“We are also very excited to have you join the team. But to be honest, we budgeted for someone who costs TZS 1,000,000 and had to make a lot of compromises on the budget to offer you the TZS 2,000,000 as we really value you. We think this is fair, and we cannot strain our budget further.”

You may feel awkward at this point but don’t let that deter you. Follow up by saying,

“I appreciate the efforts you made to give me the offer and understand that budgets can be tight. I’d just like to emphasize my earlier point that I know the value I will bring to the company is well worth the TZS 3,500,000.”

At this point, there may be a long awkward silence. Remain confident and calm, as at some point the employer will say,

“We have a tight budget but we will see what we can do”.

Usually, they will regroup and give you another offer later via email or phone call. However, they may also try to make another offer right then and there. If you still feel like they can go higher, then simply ask,

“Can you go any higher?” or “Can you do any better than that?”

If they say no, then ask them for time to think about it.

  1.     Don’t forget about your bonus

In addition to your base salary, your bonus is negotiable also. Use the same approach as you did with negotiating your salary, however, you should also bring up:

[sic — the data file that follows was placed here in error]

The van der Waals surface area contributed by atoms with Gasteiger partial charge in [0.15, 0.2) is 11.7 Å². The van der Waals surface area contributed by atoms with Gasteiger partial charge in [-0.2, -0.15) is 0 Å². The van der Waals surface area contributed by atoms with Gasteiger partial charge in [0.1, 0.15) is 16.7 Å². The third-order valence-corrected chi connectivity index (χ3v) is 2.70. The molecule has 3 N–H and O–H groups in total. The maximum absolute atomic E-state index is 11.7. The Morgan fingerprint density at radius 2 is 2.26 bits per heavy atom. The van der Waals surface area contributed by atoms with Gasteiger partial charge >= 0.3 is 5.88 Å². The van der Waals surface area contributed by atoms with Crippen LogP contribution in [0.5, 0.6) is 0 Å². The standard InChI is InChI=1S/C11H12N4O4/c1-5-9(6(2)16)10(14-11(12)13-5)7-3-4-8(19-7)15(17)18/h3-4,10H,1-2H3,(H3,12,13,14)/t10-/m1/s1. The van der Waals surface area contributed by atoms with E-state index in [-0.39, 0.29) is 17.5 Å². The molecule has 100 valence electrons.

• How will your bonus be calculated? Is it through KPIs or other factors?
  • Who is responsible for evaluating and determining your bonus?
  • Is your bonus quarterly or yearly?

If you never ask, then you’ll never know

Tanzanians are generally modest people, and many of us are uncomfortable communicating how much we think we are worth (basically our value) in monetary terms. However, none of us would object to being paid more than we currently are. So the best way to get more money from your employer is to simply ask.

As mentioned before, people often convince themselves that they should accept the salary they are offered. However, unless it’s way above the market price and your expectations, you should always try and negotiate for better pay. While most businesses are always happy to lower operational costs, they tend to try and offer fair pay to their employees and are willing to go the extra mile for a great one.

So in addition to learning how to negotiate, you have to work at being your very best in your career –and the confidence boost you get from this will trickle down to the salary you receive.

Iman Lipumba
A digital storyteller, experienced in creating content that improves website visibility on search engines, enhances the user experience, and nurtures brand loyalty. With a background in the social sciences, an expert in researching complex ideas, and communicating them in engaging language to multiple audiences.